Botanica by Sander Meisner, is the latest offering from London-based publishers The Velvet Cell. A beautifully realised volume of urban landscape photography it approaches its subject with an unusual twist. Where many of his contemporaries focus their lenses on either the urban or the rural specifically, Sander explores the point where these two opposing worlds converge – with a wizened branch creeping across a motorway siding and neglected patches of foliage that lurk behind service stations.
Sander began concentrating on these unobserved landscapes quite by accident while undertaking another project with an architectural theme. Finding himself constantly drawn to the neglected spaces that occur sporadically across cityscapes he began photographing them religiously, and the result is now available for all to enjoy.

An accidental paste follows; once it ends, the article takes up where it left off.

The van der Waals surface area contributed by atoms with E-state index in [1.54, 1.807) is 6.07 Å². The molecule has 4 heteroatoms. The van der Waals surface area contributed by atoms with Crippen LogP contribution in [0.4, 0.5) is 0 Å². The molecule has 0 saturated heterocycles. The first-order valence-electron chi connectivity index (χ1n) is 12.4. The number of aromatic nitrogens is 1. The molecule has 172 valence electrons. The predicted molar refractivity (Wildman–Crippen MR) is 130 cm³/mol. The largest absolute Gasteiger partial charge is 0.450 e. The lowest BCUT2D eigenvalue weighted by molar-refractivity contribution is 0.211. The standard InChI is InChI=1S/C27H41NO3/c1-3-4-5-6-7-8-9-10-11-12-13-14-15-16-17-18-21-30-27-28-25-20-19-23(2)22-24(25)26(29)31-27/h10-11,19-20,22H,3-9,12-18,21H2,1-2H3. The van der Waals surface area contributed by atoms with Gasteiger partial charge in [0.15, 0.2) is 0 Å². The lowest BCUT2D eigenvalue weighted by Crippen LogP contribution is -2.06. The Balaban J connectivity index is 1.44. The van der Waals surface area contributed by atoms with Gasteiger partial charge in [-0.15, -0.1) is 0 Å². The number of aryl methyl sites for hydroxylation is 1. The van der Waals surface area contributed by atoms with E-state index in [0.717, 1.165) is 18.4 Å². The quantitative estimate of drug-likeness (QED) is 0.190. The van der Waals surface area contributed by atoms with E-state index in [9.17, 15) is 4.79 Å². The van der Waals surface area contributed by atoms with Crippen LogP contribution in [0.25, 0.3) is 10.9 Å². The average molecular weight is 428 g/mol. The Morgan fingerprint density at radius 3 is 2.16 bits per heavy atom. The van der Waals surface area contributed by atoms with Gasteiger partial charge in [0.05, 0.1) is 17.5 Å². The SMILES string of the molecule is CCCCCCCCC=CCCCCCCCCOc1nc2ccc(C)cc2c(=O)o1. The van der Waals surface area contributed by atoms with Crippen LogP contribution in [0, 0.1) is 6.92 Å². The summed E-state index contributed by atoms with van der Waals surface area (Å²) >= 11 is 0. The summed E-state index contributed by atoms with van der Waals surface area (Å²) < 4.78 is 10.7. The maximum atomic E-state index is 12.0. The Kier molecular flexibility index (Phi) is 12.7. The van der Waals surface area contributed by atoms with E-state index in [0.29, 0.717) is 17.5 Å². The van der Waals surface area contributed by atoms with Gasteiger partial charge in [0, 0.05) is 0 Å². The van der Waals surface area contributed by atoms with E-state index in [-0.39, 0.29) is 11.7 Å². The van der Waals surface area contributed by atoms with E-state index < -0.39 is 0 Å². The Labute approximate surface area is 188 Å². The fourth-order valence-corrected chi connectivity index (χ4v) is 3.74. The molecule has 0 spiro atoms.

We’ve commented before on our scepticism for night photography (in fact that’s how we became aware of Sander’s project in the first place) but once again it’s a thrill to have our doubts shattered by a man who clearly understands how to capture the night.
- M/M (Paris) and the ongoing conversations that define its practice
- Mari Kanstad Johnson's wonderful work picks apart complex narratives
- Bradley Pinkerton’s projects combine handmade gestures with scanned-in textures
- Roberts Rurans uses acrylic paint to add depth and warmth to his illustrations
- The prodigal return of “iconoclastic” artist Danny Fox
- Jump into the world of Ben Jones’ post-internet, psychedelic paintings
- Polaroid’s creative director Danny Pemberton introduces new brand Polaroid Originals
- Artist Dominique Pétrin on creating her very own domestic product
- Universal Everything animate emotive wallpapers for new iPhone devices
- Herburg Weiland’s meticulous editorial designs are typographically-driven
- The Visual History of Type author Paul McNeil selects and dissects his six favourite faces
- Breakdown Press’ Joe Kessler picks out his most-treasured books